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Compact lidars able to scan underwater terrain

Posted: 26 Dec 2014     Print Version  Bookmark and Share

Keywords:Georgia Institute of Technology  lidar  nautical charting  civilian mapping  laser 

Bathymetric lidars are devices that use powerful lasers to scan beneath the water's surface, which are commonly used to map coastal waters. These systems are large and heavy, weighing roughly 272kg, and they require costly, piloted aircraft to carry them. Now, a team at the Georgia Tech Research Institute (GTRI) has come up with a way to develop bathymetric lidars that are much smaller and more efficient than the full-size systems presently available.

The novel technology, developed under the Active Electro-Optical Intelligence, Surveillance and Reconnaissance (AEO-ISR) project, would let modest-sized unmanned aerial vehicles (UAVs) carry bathymetric lidars, lowering costs substantially. And, unlike existing systems, AEO-ISR technology is geared to gather and transmit data in real time, allowing it to produce high-resolution 3D undersea imagery with greater speed, accuracy and usability.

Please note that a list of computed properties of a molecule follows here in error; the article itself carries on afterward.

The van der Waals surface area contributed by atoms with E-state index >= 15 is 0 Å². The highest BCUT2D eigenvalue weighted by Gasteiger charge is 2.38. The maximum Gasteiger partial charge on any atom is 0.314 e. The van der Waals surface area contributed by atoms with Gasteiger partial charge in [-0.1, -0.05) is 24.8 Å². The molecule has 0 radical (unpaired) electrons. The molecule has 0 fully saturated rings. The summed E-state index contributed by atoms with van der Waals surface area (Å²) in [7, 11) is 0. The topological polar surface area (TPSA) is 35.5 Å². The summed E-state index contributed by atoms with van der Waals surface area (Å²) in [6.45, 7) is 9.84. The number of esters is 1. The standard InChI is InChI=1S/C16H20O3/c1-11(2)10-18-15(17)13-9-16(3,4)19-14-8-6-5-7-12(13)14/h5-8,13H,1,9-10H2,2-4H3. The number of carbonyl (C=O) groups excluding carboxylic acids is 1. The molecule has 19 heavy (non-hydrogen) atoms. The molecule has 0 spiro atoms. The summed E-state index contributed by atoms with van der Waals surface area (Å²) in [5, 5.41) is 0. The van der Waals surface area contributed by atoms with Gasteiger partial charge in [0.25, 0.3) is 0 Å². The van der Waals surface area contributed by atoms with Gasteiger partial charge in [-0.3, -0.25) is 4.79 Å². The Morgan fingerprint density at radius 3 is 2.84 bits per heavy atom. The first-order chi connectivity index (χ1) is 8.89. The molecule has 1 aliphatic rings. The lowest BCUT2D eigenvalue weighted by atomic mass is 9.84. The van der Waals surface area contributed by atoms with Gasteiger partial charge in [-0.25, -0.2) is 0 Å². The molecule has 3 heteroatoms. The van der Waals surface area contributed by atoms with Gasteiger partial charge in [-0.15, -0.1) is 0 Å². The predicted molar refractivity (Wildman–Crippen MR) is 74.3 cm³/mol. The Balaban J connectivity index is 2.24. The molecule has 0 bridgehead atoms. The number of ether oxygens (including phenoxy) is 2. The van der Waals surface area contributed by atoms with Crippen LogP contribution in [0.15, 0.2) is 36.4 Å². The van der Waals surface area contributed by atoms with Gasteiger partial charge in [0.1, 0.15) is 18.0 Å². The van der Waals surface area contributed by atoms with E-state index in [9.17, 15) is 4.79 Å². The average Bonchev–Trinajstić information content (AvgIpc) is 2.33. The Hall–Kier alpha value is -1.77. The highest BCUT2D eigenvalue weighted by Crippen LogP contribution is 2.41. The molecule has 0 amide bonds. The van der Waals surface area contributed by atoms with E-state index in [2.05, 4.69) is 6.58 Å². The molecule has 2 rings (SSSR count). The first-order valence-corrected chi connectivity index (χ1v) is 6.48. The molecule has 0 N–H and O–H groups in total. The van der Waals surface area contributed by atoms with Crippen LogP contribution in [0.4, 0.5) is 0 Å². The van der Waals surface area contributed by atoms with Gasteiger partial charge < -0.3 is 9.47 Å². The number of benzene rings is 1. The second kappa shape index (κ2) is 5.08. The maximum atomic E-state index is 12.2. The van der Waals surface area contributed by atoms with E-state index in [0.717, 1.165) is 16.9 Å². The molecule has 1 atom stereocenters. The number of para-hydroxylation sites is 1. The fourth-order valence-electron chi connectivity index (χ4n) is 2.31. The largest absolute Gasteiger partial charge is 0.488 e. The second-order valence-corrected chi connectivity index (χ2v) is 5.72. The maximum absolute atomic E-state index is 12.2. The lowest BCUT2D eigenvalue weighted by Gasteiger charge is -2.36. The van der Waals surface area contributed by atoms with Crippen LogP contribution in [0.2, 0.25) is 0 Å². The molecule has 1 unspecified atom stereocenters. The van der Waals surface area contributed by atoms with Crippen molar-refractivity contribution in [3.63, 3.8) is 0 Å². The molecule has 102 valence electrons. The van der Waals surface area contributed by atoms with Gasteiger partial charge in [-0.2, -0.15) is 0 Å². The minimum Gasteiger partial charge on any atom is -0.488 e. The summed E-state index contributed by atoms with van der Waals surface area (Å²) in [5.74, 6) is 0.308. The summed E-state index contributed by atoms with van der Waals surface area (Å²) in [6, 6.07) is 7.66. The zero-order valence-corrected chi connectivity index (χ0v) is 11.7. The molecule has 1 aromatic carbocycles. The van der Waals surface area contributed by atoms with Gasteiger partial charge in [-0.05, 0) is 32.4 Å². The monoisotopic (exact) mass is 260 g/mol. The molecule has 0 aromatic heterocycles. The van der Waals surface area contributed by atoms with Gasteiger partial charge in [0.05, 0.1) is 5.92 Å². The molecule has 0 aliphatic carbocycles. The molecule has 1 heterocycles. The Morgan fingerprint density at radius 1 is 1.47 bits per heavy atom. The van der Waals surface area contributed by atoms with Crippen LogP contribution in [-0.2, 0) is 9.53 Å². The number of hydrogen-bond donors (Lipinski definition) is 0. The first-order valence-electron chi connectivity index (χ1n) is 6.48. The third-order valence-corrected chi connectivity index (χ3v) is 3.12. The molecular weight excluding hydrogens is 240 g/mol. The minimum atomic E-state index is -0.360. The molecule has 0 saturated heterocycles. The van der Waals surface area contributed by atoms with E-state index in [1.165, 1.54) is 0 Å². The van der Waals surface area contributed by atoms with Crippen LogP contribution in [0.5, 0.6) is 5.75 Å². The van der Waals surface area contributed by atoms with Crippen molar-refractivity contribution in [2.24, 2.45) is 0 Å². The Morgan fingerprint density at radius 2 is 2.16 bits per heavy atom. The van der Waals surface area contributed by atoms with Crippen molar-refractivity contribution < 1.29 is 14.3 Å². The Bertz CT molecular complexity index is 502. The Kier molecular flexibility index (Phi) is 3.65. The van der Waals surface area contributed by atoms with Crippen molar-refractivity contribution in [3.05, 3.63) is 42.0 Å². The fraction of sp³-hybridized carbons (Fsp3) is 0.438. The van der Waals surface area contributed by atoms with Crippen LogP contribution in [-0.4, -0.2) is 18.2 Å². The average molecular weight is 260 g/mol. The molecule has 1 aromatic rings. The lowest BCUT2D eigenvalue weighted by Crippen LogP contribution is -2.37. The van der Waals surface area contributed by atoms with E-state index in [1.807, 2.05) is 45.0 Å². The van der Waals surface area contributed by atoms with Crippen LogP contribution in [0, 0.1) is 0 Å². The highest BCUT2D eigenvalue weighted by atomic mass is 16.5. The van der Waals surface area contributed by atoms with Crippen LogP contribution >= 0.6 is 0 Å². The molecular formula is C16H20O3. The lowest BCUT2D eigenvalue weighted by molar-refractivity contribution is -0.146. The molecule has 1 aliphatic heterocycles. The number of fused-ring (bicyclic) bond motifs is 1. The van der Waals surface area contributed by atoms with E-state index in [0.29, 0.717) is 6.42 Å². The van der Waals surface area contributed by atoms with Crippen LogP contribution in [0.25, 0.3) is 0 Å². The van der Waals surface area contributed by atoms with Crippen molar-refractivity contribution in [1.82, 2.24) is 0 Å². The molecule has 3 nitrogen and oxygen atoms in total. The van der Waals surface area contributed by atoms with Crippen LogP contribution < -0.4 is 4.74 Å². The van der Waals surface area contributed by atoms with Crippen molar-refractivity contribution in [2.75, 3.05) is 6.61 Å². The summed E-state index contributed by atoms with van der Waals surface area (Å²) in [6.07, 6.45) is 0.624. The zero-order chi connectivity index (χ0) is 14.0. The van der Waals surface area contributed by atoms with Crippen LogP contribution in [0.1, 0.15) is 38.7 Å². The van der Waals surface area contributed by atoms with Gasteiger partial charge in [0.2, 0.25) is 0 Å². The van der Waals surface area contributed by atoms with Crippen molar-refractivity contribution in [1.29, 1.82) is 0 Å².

GTRI lightweight lidar prototype

The GTRI lightweight lidar prototype system uses a special green laser that penetrates water to considerable depths. GTRI researchers use it to study the best methods for producing accurate images of objects on the pool floor.

These advanced capabilities could support a range of military uses such as anti-mine and anti-submarine intelligence and nautical charting, as well as civilian mapping tasks. In addition, GTRI's lidar could probe forested areas to detect objects under thick canopies.

"Lidar has completely revolutionised the way that ISR is done in the military, and also the way that precision mapping is done in the commercial world," said Grady Tuell, a principal research scientist who is leading the work. "GTRI has extensive experience in atmospheric lidar going back 30 years, and we're now bringing that knowledge to bear on a growing need for small, real-time bathymetric lidar systems."

Tuell and his team have developed a GTRI lightweight lidar, a prototype that has successfully demonstrated AEO-ISR techniques in the laboratory. The team has also completed a design for a deployable mid-size bathymetric device that is less than half the size and weight of current systems and needs half the electric power.

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